As is, it is a well written, frank, and engaging biography of one of poker's legends. This reader, at least, was left with the impression that Ungar was a heinous rat bastard that one wouldn't want to know.
It's not the drugs. Everyone has their weaknesses. It's the way he doesn't seem to ever take responsibility for anything.
To be sure, he didn't have the greatest upringing. His father was a bookie but the book mentions how proud Ungar's father was that he could provide for a family. The younger Ungar seems not to have learned that lesson. Ungar's father died when Ungar was still young, and his mother seemed incapable of coping and quickly fell into a drug addled stupor that lasted for years.
By the time Ungar's mother had to be put in a nursing home, however, Ungar was old enough to take a little responsibility. The book stells a story of how he was notified that he had ot have his mother's apartment cleared out or the landlord was going to sell the contents at auction to pay for back rent. Ungar spent the night playing cards and all of the furniture, rugs, pictures, and family heirlooms were carted off and either sold or destroyed.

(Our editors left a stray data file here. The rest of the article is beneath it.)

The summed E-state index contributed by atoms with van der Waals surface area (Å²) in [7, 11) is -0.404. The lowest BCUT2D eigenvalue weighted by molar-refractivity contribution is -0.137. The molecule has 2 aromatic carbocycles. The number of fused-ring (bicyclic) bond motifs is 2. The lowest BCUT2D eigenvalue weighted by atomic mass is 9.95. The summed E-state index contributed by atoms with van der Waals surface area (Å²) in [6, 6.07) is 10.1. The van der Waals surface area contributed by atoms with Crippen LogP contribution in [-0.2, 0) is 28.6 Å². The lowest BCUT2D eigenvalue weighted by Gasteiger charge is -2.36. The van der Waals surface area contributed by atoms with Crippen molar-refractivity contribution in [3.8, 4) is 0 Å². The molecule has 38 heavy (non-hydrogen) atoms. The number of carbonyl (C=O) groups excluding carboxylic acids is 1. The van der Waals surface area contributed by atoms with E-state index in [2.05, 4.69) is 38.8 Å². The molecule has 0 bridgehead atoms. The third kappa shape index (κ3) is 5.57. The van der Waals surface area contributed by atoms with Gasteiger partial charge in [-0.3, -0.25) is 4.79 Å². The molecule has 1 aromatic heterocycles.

There's another story about a time when Ungar felt the need to lay some blackjack at some second rate casino. He got comped a room for himself and his girlfriend and was down in the pit gambling more on one hand than the entire rest of the casino. After two days he told the manager to comp him another room that wasn't near the first and there he went to bang away at some hookers while his girlfriend slept.
They estimate that Ungar won about thirty million dollars in hist lifetime but they had to pass a hat to pay for his funeral.
He was a degenerate gambler in the worst possible sense of the word. That makes for a really bad man, but a fascinating read.